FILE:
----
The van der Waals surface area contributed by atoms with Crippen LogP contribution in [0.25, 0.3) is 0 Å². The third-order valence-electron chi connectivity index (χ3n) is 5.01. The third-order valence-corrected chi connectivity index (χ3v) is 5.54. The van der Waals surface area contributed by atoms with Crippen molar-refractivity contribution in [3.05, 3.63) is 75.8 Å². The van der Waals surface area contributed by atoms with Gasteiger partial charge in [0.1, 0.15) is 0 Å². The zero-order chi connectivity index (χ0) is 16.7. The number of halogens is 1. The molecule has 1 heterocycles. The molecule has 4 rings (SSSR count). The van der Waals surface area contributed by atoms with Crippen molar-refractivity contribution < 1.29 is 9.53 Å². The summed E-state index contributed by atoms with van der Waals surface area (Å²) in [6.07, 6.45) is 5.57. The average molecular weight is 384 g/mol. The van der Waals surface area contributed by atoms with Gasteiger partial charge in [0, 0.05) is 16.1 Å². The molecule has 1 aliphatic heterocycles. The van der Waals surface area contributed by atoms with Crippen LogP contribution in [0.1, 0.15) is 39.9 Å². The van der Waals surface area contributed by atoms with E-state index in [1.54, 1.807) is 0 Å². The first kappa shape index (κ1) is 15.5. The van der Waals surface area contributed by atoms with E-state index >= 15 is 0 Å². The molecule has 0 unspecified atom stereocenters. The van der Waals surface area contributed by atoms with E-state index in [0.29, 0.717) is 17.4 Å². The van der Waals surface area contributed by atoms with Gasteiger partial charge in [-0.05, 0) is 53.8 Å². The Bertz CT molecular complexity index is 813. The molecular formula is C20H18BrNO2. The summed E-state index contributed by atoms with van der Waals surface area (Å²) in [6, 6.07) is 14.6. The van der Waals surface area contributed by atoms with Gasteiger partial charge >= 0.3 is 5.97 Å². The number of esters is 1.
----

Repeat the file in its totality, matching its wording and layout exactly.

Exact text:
The van der Waals surface area contributed by atoms with Crippen LogP contribution in [0.25, 0.3) is 0 Å². The third-order valence-electron chi connectivity index (χ3n) is 5.01. The third-order valence-corrected chi connectivity index (χ3v) is 5.54. The van der Waals surface area contributed by atoms with Crippen molar-refractivity contribution in [3.05, 3.63) is 75.8 Å². The van der Waals surface area contributed by atoms with Gasteiger partial charge in [0.1, 0.15) is 0 Å². The zero-order chi connectivity index (χ0) is 16.7. The number of halogens is 1. The molecule has 1 heterocycles. The molecule has 4 rings (SSSR count). The van der Waals surface area contributed by atoms with Crippen molar-refractivity contribution < 1.29 is 9.53 Å². The summed E-state index contributed by atoms with van der Waals surface area (Å²) in [6.07, 6.45) is 5.57. The average molecular weight is 384 g/mol. The van der Waals surface area contributed by atoms with Gasteiger partial charge in [0, 0.05) is 16.1 Å². The molecule has 1 aliphatic heterocycles. The van der Waals surface area contributed by atoms with Crippen LogP contribution in [0.1, 0.15) is 39.9 Å². The van der Waals surface area contributed by atoms with E-state index in [1.54, 1.807) is 0 Å². The first kappa shape index (κ1) is 15.5. The van der Waals surface area contributed by atoms with E-state index >= 15 is 0 Å². The molecule has 0 unspecified atom stereocenters. The van der Waals surface area contributed by atoms with E-state index in [0.29, 0.717) is 17.4 Å². The van der Waals surface area contributed by atoms with Gasteiger partial charge in [-0.05, 0) is 53.8 Å². The Bertz CT molecular complexity index is 813. The molecular formula is C20H18BrNO2. The summed E-state index contributed by atoms with van der Waals surface area (Å²) in [6, 6.07) is 14.6. The van der Waals surface area contributed by atoms with Gasteiger partial charge >= 0.3 is 5.97 Å². The number of esters is 1.